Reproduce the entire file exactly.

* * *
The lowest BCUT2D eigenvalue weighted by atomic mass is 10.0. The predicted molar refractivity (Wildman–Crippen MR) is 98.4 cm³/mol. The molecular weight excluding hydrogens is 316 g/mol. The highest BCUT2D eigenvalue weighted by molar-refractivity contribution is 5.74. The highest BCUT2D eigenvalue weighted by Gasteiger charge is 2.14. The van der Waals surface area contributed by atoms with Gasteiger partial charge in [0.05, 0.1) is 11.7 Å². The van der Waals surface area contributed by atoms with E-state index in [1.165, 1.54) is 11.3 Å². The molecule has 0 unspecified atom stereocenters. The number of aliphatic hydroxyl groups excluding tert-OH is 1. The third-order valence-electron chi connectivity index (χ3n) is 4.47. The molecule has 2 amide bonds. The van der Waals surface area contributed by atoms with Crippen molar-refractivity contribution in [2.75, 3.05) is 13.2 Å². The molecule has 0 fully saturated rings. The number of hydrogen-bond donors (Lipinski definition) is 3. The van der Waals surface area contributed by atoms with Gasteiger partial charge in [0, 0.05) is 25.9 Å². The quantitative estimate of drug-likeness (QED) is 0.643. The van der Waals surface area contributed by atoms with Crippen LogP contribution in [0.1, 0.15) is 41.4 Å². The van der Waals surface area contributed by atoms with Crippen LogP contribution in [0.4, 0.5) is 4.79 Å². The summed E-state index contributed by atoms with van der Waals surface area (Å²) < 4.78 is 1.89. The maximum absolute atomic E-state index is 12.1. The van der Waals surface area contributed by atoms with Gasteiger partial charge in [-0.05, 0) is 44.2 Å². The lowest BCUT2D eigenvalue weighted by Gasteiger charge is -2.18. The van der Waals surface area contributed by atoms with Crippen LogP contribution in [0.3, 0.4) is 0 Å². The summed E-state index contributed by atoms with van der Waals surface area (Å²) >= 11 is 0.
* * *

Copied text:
The lowest BCUT2D eigenvalue weighted by atomic mass is 10.0. The predicted molar refractivity (Wildman–Crippen MR) is 98.4 cm³/mol. The molecular weight excluding hydrogens is 316 g/mol. The highest BCUT2D eigenvalue weighted by molar-refractivity contribution is 5.74. The highest BCUT2D eigenvalue weighted by Gasteiger charge is 2.14. The van der Waals surface area contributed by atoms with Gasteiger partial charge in [0.05, 0.1) is 11.7 Å². The van der Waals surface area contributed by atoms with E-state index in [1.165, 1.54) is 11.3 Å². The molecule has 0 unspecified atom stereocenters. The number of aliphatic hydroxyl groups excluding tert-OH is 1. The third-order valence-electron chi connectivity index (χ3n) is 4.47. The molecule has 2 amide bonds. The van der Waals surface area contributed by atoms with Crippen molar-refractivity contribution in [2.75, 3.05) is 13.2 Å². The molecule has 0 fully saturated rings. The number of hydrogen-bond donors (Lipinski definition) is 3. The van der Waals surface area contributed by atoms with Gasteiger partial charge in [0, 0.05) is 25.9 Å². The quantitative estimate of drug-likeness (QED) is 0.643. The van der Waals surface area contributed by atoms with Crippen LogP contribution in [0.1, 0.15) is 41.4 Å². The van der Waals surface area contributed by atoms with Crippen LogP contribution in [0.4, 0.5) is 4.79 Å². The summed E-state index contributed by atoms with van der Waals surface area (Å²) < 4.78 is 1.89. The maximum absolute atomic E-state index is 12.1. The van der Waals surface area contributed by atoms with Gasteiger partial charge in [-0.05, 0) is 44.2 Å². The lowest BCUT2D eigenvalue weighted by Gasteiger charge is -2.18. The van der Waals surface area contributed by atoms with Crippen LogP contribution in [0.3, 0.4) is 0 Å². The summed E-state index contributed by atoms with van der Waals surface area (Å²) >= 11 is 0.